Outside her home in Berea on an overcast Tuesday afternoon, Kayla Gerkens, an 18-year-old sophomore at Eastern Kentucky University, sits in a chair and works away, applying a variety of colored dyes to a scrunched up white T-shirt.
The shirt has been pinched, folded and held by rubber bands in a way so that the shirt can achieve what she calls a “DNA style.”
As she applies the dyes to the shirt, her mother Denise Gerkens stands to the right holding a water hose for Kayla to use when she finishes using the dye. Denise Gerkens wears a tie dye shirt and tie dye pants as she helps.
“I’m a walking billboard,” Denise Gerkens remarks.
She’s a walking billboard for her daughter’s business, Dippy Hippie Tie Dyes. At 16, Kayla Gerkens began tie dying with some of her friends and found it enjoyable, she said, but the dye kits she was using were washing away too easily.
A professional dye kit replaced what she was using, and shortly after she took her first orders for her products. Then, she started selling her work at festivals, and earlier this summer she had a booth at the Lexington Pride Festival where she sold about 130 items.
Tie dye in 2016? Despite what some might think, Denise Gerkens said tie dying is becoming mainstream again..
“I know the first festival that we did, we were actually taken aback by the number of people that would walk by the booth and say, ‘Tie dye went out in the ’60s,” Denise Gerkens said.
Just last year, the publication “Fashionista” listed tie dyes as one of “The 13 Biggest Trends for Resort 2015.” And in May, the Business Professionals of America broke the world record of “the largest gathering of people wearing tie dye” at Fenway Park in Boston, Mass.
It appears tie dye is enjoying a bit of resurgence, and branching out past just T-shirts as Kayla Gerkens has demonstrated in her different products. In fact, the variety of products that she tie dyes is what sets her apart from others, Kayla Gerkens said.
“Shirts, pants, onesies, purses, skirts, dresses, underwear, socks, beanies, literally anything you think of I tie dye,” she said.
Prices of her products vary depending on the product and specific style. For example, a multi-dye DNA style shirt costs $18, a long sleeve for $25 or a pair of tie dye leggings cost $30.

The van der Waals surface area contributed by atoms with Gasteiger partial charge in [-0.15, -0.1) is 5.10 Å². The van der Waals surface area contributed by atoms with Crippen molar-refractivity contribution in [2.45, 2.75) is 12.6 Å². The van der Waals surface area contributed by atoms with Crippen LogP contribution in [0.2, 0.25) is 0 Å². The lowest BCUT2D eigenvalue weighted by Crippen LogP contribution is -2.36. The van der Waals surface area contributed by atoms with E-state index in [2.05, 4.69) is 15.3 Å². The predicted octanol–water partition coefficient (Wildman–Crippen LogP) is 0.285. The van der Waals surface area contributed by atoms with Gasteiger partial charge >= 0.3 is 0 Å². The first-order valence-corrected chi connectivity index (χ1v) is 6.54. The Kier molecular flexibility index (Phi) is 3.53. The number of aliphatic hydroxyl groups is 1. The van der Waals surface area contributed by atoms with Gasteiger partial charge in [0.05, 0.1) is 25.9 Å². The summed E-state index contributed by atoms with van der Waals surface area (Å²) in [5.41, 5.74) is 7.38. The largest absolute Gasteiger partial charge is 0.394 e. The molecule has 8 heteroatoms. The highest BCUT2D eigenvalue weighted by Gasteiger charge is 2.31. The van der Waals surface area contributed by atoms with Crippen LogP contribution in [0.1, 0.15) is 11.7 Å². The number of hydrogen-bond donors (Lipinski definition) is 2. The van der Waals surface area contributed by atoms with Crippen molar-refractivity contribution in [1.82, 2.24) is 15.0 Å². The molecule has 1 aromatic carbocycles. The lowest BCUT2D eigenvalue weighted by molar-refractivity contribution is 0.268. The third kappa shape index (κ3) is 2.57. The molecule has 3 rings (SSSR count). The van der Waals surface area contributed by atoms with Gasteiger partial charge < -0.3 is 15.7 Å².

The tie dying process takes place in various stages, Kayla Gerkens explained. First, she would take the product (a T-shirt in this instance) and soak it in soda ash in order to make the dye stick. Then she would put it in the washer to get the excess soda ash out.
Next, she twists and folds the shirt, binds it with rubber bands and applies the dye. After that it has to set out for 24 hours.
“Assuming it was a shirt, I could get it done in three days if I wasn’t insanely busy,” she said.
Another process she uses is called ice dying. The process begins the same, but after twisting and folding, she sets the dye powder directly on the item and puts ice cubes on it so the ice melts and transfers the dyes throughout the shirt. This process takes 48 hours.
A lot of the inspiration in her life, and for the business, comes from her parents’ hippie identity, Kayla Gerkens said.
“You know my parents being hippies, just trying to be good people,” she said. “Just really more one with nature and less focused on the hustle and bustle of life,” she explained.
Her mother likes the analogy, but explained she and her husband are not like the hippies of the 1960s and ’70s, but their lifestyle revolves around listening to music and going to festivals for the sole reason that it makes them happy.
Kayla Gerkens will have her product at the Daniel Boone Pioneer Festival on Sept. 2-4 in Winchester; The Patchwork Music, Art & Unity Celebration on Sept. 29-Oct. 2 in Nicholasville and the Mt. Sterling Court Days on Oct. 14-17.